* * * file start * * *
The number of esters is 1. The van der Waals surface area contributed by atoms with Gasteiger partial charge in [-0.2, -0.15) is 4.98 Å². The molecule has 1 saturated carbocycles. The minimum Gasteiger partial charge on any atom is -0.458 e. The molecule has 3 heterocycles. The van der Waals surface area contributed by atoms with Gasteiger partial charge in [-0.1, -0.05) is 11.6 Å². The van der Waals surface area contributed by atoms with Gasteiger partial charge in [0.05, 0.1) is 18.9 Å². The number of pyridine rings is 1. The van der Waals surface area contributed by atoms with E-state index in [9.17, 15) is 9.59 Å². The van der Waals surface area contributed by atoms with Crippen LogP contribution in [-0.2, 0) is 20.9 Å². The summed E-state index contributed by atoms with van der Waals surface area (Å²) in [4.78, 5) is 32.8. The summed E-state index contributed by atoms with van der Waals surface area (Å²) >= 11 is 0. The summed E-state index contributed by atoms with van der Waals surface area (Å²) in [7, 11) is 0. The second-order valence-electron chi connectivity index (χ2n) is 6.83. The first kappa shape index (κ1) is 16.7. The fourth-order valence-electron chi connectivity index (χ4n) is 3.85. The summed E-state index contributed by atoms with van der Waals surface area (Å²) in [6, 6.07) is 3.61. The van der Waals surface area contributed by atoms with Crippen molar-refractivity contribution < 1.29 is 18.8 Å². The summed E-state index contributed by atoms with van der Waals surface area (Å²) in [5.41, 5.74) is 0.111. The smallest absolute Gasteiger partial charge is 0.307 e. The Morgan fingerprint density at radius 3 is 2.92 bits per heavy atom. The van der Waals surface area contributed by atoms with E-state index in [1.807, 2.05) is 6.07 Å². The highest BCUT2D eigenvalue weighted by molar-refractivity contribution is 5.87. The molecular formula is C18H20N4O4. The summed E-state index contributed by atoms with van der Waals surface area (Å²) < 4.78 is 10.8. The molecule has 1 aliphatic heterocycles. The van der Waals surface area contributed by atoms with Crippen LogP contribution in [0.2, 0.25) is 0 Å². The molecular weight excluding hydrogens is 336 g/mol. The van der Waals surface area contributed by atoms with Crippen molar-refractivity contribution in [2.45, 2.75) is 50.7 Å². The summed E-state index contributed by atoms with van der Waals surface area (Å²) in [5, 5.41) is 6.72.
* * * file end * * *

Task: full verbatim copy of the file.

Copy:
The number of esters is 1. The van der Waals surface area contributed by atoms with Gasteiger partial charge in [-0.2, -0.15) is 4.98 Å². The molecule has 1 saturated carbocycles. The minimum Gasteiger partial charge on any atom is -0.458 e. The molecule has 3 heterocycles. The van der Waals surface area contributed by atoms with Gasteiger partial charge in [-0.1, -0.05) is 11.6 Å². The van der Waals surface area contributed by atoms with Gasteiger partial charge in [0.05, 0.1) is 18.9 Å². The number of pyridine rings is 1. The van der Waals surface area contributed by atoms with E-state index in [9.17, 15) is 9.59 Å². The van der Waals surface area contributed by atoms with Crippen LogP contribution in [-0.2, 0) is 20.9 Å². The summed E-state index contributed by atoms with van der Waals surface area (Å²) in [4.78, 5) is 32.8. The summed E-state index contributed by atoms with van der Waals surface area (Å²) >= 11 is 0. The summed E-state index contributed by atoms with van der Waals surface area (Å²) in [7, 11) is 0. The second-order valence-electron chi connectivity index (χ2n) is 6.83. The first kappa shape index (κ1) is 16.7. The fourth-order valence-electron chi connectivity index (χ4n) is 3.85. The summed E-state index contributed by atoms with van der Waals surface area (Å²) in [6, 6.07) is 3.61. The van der Waals surface area contributed by atoms with Crippen molar-refractivity contribution < 1.29 is 18.8 Å². The summed E-state index contributed by atoms with van der Waals surface area (Å²) in [5.41, 5.74) is 0.111. The smallest absolute Gasteiger partial charge is 0.307 e. The Morgan fingerprint density at radius 3 is 2.92 bits per heavy atom. The van der Waals surface area contributed by atoms with E-state index in [1.807, 2.05) is 6.07 Å². The highest BCUT2D eigenvalue weighted by molar-refractivity contribution is 5.87. The molecular formula is C18H20N4O4. The summed E-state index contributed by atoms with van der Waals surface area (Å²) < 4.78 is 10.8. The molecule has 1 aliphatic heterocycles. The van der Waals surface area contributed by atoms with Crippen LogP contribution in [0.2, 0.25) is 0 Å². The molecular weight excluding hydrogens is 336 g/mol. The van der Waals surface area contributed by atoms with Crippen molar-refractivity contribution in [2.45, 2.75) is 50.7 Å². The summed E-state index contributed by atoms with van der Waals surface area (Å²) in [5, 5.41) is 6.72.